BEIJING: Less than one in four major foreign firms have used the most effective approach to rebranding in China by adopting a name matching the original in both sound and meaning, a study has found.
Marc Fetscherin and Ilan Alon from Rollins College, Romie Littrell from the Auckland University of Technology and Allan Chan from Hong Kong Baptist University, assessed the strategies of 100 large multinationals in this area.
"Ideally the Chinese name would have both phonetic and semantic associations," they said. "Though the hardest to pull off, this two way match gives a global product in China the best chance of success".
Only 24% of operators had implemented this kind of dual adaptation". Nike's is thus called "Nai Ke", characters that mean "Endurance Conquer". Coca-Cola is also represented as "Ke Kou Ke Le", or "Can be tasty, Can be happy".
Elsewhere, 43% of firms employ "sound adaptation", with a name phonetically similar but semantically unrelated to the original.
For example, Sony, the electronics group, is referred to as "Suo Ni", equating to the words "exploring nun or priest". Audi, the carmaker, is also known as "Ao Di", or "profound enlighten".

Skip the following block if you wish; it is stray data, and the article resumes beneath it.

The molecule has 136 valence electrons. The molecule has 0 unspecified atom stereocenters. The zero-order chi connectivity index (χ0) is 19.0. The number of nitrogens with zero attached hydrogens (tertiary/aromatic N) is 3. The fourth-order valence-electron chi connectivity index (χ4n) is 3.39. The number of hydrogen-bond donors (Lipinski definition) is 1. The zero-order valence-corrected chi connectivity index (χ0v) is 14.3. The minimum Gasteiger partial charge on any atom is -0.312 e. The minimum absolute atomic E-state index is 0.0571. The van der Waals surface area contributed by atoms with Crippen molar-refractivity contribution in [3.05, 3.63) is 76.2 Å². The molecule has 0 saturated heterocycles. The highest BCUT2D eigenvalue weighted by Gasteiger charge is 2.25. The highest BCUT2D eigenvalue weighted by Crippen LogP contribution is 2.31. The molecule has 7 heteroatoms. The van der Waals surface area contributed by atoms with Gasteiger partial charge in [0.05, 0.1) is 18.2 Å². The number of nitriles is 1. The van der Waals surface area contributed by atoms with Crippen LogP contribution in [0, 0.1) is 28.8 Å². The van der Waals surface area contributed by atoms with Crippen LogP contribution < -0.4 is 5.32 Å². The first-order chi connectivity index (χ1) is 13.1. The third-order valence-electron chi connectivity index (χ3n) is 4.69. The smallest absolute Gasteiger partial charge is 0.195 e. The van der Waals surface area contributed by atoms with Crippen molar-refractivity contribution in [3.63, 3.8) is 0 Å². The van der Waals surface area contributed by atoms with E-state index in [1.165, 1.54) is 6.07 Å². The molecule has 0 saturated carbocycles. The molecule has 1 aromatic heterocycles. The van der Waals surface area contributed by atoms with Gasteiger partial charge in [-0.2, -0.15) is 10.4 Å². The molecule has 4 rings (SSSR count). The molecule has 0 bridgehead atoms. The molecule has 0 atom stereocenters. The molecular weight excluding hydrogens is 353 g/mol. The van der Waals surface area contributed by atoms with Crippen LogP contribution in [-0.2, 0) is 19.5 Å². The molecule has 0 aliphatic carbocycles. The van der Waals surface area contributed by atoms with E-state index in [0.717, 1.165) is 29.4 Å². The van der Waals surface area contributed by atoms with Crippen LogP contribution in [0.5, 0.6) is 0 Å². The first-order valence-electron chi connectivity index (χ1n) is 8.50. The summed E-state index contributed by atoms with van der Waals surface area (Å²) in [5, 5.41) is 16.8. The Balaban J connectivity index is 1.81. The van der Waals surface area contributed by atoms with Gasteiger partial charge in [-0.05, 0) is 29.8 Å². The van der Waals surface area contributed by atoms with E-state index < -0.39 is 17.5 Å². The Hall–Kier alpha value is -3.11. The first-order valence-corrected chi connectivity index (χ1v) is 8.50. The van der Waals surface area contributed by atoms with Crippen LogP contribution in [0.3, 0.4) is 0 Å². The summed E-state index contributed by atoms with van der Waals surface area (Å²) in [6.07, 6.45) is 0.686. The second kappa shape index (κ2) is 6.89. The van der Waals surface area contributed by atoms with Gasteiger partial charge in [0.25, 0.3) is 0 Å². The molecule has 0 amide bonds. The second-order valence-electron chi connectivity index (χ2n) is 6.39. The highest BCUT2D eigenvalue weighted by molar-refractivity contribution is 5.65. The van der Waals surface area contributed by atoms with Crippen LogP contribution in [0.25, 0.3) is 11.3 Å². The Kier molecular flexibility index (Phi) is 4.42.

"This can work for brands that rely on advertising or word of mouth, and it highlights global identity," the study argued. "But names lacking any real meaning are hard to process".
Another 24% of the organisations monitored have instead opted for "meaning adaptation", so that their Chinese moniker is semantically similar to the international alternative but sounds different.
General Motors, the automaker, has deployed this strategy with the name "Tong Yong Qi Che", as has General Electric, or "Tong Yong Dian Qi".
"This strategy gives brands an image and an identity that don't vary with dialect," the study asserted. "It makes global marketing communications difficult, though."
A final 11% of companies had a unique Chinese title. Pizza Hut, the restaurant chain, uses the banner "Bi Sheng He", or "guarantee win guests". Heineken, the beer, is also known as "Xi Li", or "happy power".
"This lets a company customise brand identity, and it avoids problems caused by differences in dialect," the study said. "However, the brand risks being seen as merely local."
Data sourced from Harvard Business Review; additional content by Warc staff